Veteran Likud MK Michael Eitan took Foreign Minister Avigdor Lieberman to task on Tuesday, accusing him of worsening international attitude to Israel and achieving "zero" by way of public relations.
Eitan was hitting back at the foreign minister over the latter's remarks that many members of Prime Minister Benjamin Netanyahu's Likud party had betrayed the nationalist camp in their refusal to support a panel of inquiry into leftist group accused of "delegitimizing" Israel.
"Israel is politically isolated," Eitan told an audience in the large West Bank settlement of Ariel. "I can say that I am here in Ariel to bolster the State of Israel's struggle to keep this city on the permanent map. One of the most important factors of this struggle is to convince the international arena of the verity of our solution."
"Since no state in the world has supported Israel on this matter of late, the political situation has become much worse than in the past," added Eitan, who along with Knesset speaker Reuven Rivlin and Likud ministers Benny Begin and Dan Meidor had opposed the proposal to establish a panel of inquiry. The motion passed at the Knesset plenum last week by a majority of 47-16.
"Unfortunately, most of the officials responsible for foreign policy, whose job it is to focus on creating the correct climate for the State of Israel to apply [this solution] are busying themselves with other matters instead improving our stance," said Eitan.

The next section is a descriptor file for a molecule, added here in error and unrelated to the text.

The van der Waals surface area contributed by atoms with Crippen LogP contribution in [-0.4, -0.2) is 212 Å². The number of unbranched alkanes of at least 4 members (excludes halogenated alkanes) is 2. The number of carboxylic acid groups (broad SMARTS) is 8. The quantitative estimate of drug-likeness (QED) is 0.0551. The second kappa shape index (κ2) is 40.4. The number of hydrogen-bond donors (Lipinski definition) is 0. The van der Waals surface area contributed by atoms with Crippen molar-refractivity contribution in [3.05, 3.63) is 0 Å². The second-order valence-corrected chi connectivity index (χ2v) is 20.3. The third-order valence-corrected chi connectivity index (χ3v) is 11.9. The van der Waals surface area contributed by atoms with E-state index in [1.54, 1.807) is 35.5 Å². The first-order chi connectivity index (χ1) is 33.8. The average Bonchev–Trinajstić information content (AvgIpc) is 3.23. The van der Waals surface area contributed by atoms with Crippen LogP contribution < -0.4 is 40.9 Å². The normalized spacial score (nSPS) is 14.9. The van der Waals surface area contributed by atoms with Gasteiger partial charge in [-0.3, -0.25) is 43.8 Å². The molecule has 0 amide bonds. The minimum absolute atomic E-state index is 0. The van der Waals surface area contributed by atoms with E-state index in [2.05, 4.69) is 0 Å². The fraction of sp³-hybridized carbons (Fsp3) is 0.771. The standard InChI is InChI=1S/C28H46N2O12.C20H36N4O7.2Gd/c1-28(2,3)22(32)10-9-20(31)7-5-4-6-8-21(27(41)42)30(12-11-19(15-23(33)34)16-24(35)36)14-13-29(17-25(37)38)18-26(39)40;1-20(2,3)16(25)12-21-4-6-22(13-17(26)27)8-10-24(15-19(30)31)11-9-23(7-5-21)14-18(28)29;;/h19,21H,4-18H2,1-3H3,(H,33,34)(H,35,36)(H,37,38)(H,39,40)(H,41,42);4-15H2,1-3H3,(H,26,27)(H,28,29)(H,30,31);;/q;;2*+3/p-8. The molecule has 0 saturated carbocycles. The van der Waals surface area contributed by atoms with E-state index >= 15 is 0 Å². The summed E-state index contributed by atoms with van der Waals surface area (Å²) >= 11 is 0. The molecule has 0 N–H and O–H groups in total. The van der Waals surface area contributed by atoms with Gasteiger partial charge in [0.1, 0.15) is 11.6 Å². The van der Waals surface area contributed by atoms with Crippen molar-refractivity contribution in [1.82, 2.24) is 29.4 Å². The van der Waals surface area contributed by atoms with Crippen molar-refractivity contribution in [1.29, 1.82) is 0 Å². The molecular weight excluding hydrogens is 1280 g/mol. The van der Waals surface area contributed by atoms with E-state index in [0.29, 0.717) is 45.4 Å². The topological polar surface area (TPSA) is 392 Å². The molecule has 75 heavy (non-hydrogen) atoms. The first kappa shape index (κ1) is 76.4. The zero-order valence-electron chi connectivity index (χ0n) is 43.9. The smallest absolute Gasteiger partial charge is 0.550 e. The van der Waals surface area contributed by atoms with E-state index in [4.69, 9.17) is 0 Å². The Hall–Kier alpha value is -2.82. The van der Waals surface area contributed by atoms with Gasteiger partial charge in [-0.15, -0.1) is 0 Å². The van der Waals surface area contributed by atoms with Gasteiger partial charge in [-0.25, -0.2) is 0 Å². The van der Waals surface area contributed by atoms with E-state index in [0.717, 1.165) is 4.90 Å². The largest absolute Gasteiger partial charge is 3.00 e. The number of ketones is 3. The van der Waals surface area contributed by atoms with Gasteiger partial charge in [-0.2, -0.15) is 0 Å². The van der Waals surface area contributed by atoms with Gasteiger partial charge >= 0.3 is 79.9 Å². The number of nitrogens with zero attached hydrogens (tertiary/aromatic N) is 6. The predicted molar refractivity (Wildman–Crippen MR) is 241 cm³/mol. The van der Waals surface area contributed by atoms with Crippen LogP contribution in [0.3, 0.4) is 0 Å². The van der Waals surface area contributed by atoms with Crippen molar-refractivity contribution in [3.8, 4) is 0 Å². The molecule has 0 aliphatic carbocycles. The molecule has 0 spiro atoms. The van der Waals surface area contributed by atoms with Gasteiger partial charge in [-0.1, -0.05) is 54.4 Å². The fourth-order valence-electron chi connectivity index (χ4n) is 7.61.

"They have been given important offices with many responsibilities and resources, and the result is that they have achieved zero," he declared. "If there were such a notion as a ministerial warranty, they would have to draw their conclusions and take their talents elsewhere."
"The establishment of a Palestinian state need not be accompanied by the tragedy of moving 200,000 people from their homes," Eitan added. "Ariel must remain within Israeli territory. We must bring the Palestinians a creative package of incentives so that construction in Ariel does not turn into a point for veto on negotiations."
Netanyahu himself spoke out against Lieberman's criticism regarding the policies of some of the Likud officials, clarifying: Likud is not a dictatorship.
Netanyahu told Lieberman that he "completely rejects" his assessment that opposing a panel of inquiry in to the human rights groups betrays the nationalist camp and that it is the reason why the right "never rules even when it wins."
The premier said that his Likud party was indeed "united in the need to act against organizations who work illegally against the State of Israel and the IDF," but emphasized that there are a "variety of opinions regarding the best way to implement polices."
"The Likud is a democratic and pluralistic party, and isn't a one-opinion dictatorship," Netanyahu added. "All the Likud ministers are concerned for the security of the state and its citizens, and to enact this they do not need approval from anyone."
Lieberman had made his remarks Monday in an address to Yisrael Beiteinu members, accusing opponents of the probe of presenting false facts about the proposal and those groups targeted for investigation.
"[The proposed probe] does not include the Geneva Initiative and Peace Now, which are legitimate, and there is no intention to investigate groups that are truly involved in politics and human rights," Lieberman said. "The only groups to be investigated are those whose goals are to deter the IDF from its fight against terrorism."
"Looking at the facts, we ask: why don't they protest about [abducted IDF soldier] Gilad Shalit," said Lieberman. "They always argue that Israel is not right. These are organizations that aid terrorism, and whose goals are to weaken the IDF and the state of Israel."
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